Art in Focus: Alan Butler – Down and Out in Los Santos

This online project makes art out of a Grand Theft Auto video game

To take photographs in a virtual space, Butler exploits a smartphone camera facility within the game. Image: Alan Butler, Down and Out in Los Santos

To take photographs in a virtual space, Butler exploits a smartphone camera facility within the game. Image: Alan Butler, Down and Out in Los Santos

 

What is it?
Since 2015, Alan Butler has been working on a long-term project, Down and Out in Los Santos. Los Santos is a fictional city, the setting for the video game Grand Theft Auto V, and Butler’s project involves documenting, photographically, the lives and experiences of the homeless population there. It’s perhaps surprising that there is a homeless population in an interactive game. As Butler notes, “they never intersect with the narrative”. They are just there but, “programmed to self-identify”, they seek out others like themselves, talk to each other, and get on with their lives. In some respects he finds them disturbingly similar to the homeless people he encounters in Dublin city centre.

How was it done?
To take photographs in a virtual space, Butler exploits a smartphone camera facility within the game. “Within” is the key word. Once in the world of Grand Theft Auto V, Butler can “put away the guns and knives”, explore the space and take photographs of what he chooses. This virtual photography is very like photography in the real world. He can frame the subject, opting for eye contact is it seems appropriate, and he can selectively use depth of field to highlight what interests him. It is, he says “a sort of social-realism for the software age”. Slightly disturbingly, the characters are aware of his presence even when they choose to ignore him, and they can, on occasion, react badly to being photographed.

Where can I see it?
Down and Out in Los Santos is an online project with regular postings on Twitter, Instagram and Tumblr. They are uploaded to a social network called the Rockstar Social Club, where the Snapmatic feature is “a simulacra of modern photo-sharing apps”. From Saturday February 3rd, Butler’s exhibition The Need to Argue in a Master’s Language is running at the Digital Galleries in VISUAL Carlow (Until May 27th, see visualcarlow.ie). Here, in sculptures, print, video and installation, he offers alternative approaches to the material that makes up Down and Out in Los Santos.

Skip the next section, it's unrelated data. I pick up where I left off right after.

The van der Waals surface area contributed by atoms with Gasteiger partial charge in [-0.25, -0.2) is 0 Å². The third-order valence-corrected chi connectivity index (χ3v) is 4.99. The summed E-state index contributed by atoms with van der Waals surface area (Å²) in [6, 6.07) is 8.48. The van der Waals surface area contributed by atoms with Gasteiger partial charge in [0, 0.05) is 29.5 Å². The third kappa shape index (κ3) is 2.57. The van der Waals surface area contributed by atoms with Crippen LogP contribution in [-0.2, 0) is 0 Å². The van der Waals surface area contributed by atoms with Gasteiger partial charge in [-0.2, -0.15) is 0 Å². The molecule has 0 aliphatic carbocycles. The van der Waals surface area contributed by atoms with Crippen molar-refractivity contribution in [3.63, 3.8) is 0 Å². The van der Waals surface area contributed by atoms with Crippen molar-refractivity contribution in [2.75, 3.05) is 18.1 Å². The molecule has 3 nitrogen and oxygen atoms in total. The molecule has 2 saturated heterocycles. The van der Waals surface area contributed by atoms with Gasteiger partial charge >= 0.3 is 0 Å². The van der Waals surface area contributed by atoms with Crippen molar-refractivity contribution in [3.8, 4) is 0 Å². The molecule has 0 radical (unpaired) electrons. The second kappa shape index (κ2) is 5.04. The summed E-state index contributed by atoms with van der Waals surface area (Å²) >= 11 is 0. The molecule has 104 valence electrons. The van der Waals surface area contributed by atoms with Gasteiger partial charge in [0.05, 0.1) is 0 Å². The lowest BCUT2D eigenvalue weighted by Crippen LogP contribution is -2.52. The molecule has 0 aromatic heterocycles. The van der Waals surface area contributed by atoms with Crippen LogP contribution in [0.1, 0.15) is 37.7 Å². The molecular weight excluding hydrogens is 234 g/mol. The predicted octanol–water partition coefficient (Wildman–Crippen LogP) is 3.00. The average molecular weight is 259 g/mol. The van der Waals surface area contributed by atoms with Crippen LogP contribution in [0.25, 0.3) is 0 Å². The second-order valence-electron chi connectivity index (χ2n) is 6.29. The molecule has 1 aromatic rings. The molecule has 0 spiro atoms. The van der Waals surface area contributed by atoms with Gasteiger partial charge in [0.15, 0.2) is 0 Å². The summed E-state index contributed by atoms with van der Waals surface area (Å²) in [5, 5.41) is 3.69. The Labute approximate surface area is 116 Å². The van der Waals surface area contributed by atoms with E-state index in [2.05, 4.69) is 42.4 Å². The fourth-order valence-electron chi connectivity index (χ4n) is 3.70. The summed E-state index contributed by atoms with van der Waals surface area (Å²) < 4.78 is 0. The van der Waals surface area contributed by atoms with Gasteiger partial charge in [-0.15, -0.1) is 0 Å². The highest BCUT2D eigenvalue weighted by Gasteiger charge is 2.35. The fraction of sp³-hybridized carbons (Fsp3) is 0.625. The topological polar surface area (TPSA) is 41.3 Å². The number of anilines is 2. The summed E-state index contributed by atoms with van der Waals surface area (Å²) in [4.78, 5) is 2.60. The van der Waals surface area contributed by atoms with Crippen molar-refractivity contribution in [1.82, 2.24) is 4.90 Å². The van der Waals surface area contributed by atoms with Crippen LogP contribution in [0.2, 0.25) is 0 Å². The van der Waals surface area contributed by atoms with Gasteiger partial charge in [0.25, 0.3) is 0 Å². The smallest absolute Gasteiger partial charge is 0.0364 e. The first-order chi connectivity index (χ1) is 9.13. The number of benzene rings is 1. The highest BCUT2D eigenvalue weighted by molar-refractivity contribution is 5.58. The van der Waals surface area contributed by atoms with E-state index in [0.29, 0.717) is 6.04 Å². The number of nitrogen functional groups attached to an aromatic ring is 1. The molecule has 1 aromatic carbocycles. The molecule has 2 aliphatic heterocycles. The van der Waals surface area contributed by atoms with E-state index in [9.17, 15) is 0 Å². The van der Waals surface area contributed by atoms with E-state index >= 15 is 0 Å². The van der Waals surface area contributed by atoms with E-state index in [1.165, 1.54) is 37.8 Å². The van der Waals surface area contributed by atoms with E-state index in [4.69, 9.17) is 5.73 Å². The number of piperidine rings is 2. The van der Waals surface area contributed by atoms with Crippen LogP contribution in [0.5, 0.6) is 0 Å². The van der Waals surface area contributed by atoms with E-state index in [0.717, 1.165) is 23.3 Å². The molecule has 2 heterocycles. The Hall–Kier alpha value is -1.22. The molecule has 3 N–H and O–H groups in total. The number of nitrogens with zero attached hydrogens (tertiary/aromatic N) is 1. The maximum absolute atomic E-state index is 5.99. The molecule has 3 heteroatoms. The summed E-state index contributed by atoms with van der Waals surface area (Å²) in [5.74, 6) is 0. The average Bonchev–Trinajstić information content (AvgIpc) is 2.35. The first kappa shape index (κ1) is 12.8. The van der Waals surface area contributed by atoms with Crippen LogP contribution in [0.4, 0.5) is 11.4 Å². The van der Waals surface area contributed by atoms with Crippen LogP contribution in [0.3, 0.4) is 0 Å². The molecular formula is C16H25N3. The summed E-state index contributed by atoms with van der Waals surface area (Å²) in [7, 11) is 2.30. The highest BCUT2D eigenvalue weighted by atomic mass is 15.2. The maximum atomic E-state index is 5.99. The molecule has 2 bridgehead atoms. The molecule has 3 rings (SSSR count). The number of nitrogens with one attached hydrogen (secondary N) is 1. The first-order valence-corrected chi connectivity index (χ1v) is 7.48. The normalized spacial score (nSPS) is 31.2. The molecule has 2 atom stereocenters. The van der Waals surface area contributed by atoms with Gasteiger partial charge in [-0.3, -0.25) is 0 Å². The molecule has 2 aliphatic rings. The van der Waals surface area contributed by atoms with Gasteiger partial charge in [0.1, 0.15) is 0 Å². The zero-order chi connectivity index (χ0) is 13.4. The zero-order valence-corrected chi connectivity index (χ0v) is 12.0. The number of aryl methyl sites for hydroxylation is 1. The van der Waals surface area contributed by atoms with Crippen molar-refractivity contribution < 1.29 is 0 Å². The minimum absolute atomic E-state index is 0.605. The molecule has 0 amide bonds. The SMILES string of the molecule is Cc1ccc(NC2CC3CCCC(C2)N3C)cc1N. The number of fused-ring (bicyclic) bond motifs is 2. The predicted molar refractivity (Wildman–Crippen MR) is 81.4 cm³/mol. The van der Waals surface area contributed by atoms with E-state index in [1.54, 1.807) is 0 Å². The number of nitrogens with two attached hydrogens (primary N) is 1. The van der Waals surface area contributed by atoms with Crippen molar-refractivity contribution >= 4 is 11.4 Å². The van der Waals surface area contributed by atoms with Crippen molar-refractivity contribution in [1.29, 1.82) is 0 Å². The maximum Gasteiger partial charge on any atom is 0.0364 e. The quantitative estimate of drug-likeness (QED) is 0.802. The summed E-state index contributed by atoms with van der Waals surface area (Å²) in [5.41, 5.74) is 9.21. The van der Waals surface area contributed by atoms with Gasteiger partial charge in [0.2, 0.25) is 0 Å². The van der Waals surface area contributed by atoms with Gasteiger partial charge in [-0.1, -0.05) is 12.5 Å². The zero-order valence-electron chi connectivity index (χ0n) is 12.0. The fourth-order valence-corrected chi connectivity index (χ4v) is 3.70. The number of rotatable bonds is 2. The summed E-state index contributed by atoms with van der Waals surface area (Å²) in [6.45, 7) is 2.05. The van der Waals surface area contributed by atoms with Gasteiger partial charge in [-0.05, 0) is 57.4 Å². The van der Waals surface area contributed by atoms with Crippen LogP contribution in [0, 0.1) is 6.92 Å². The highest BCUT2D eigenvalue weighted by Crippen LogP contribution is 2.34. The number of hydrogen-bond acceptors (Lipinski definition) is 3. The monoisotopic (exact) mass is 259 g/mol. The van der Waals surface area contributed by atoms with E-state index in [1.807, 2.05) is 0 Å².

Is it a typical work by the artist?
Typically ingenious. Butler, who lectures in Fine Art Media at NCAD, is a bit like an anthropologist of digital cultures. As with people generally, many artists are drawn to new technologies. But it is one thing to be attracted by novelty, quite another to be so comfortable with it that it becomes a natural part of your language. From early on Butler has been exceptionally at home in digital, virtual worlds and interested in using them to explore questions relating to the real world.  A series of cyanotypes, Virtual Botany, takes it cue from Cyanotypes of British Algae, produced by Anna Atkins in the 19th Century. Butler’s cyanotypes are based on various types of plant life that live inside video games, and virtual reality environments. His On Exactitude in Science is an uncanny, shot for shot remake of Godfrey Reggio’s celebrated 1982 film, Koyaanisqatsi: Life Out of Balance, (with Philip Glass’s score). Remarkably, Butler’s footage is mined exclusively from Grand Theft Auto and is strangely compelling. His Deskscapes re-imagine popular desktop wallpapers as psychedelic abstractions.

The Irish Times Logo
Commenting on The Irish Times has changed. To comment you must now be an Irish Times subscriber.
SUBSCRIBE
GO BACK
Error Image
The account details entered are not currently associated with an Irish Times subscription. Please subscribe to sign in to comment.
Comment Sign In

Forgot password?
The Irish Times Logo
Thank you
You should receive instructions for resetting your password. When you have reset your password, you can Sign In.
The Irish Times Logo
Please choose a screen name. This name will appear beside any comments you post. Your screen name should follow the standards set out in our community standards.
Screen Name Selection

Hello

Please choose a screen name. This name will appear beside any comments you post. Your screen name should follow the standards set out in our community standards.

The Irish Times Logo
Commenting on The Irish Times has changed. To comment you must now be an Irish Times subscriber.
SUBSCRIBE
Forgot Password
Please enter your email address so we can send you a link to reset your password.

Sign In

Your Comments
We reserve the right to remove any content at any time from this Community, including without limitation if it violates the Community Standards. We ask that you report content that you in good faith believe violates the above rules by clicking the Flag link next to the offending comment or by filling out this form. New comments are only accepted for 3 days from the date of publication.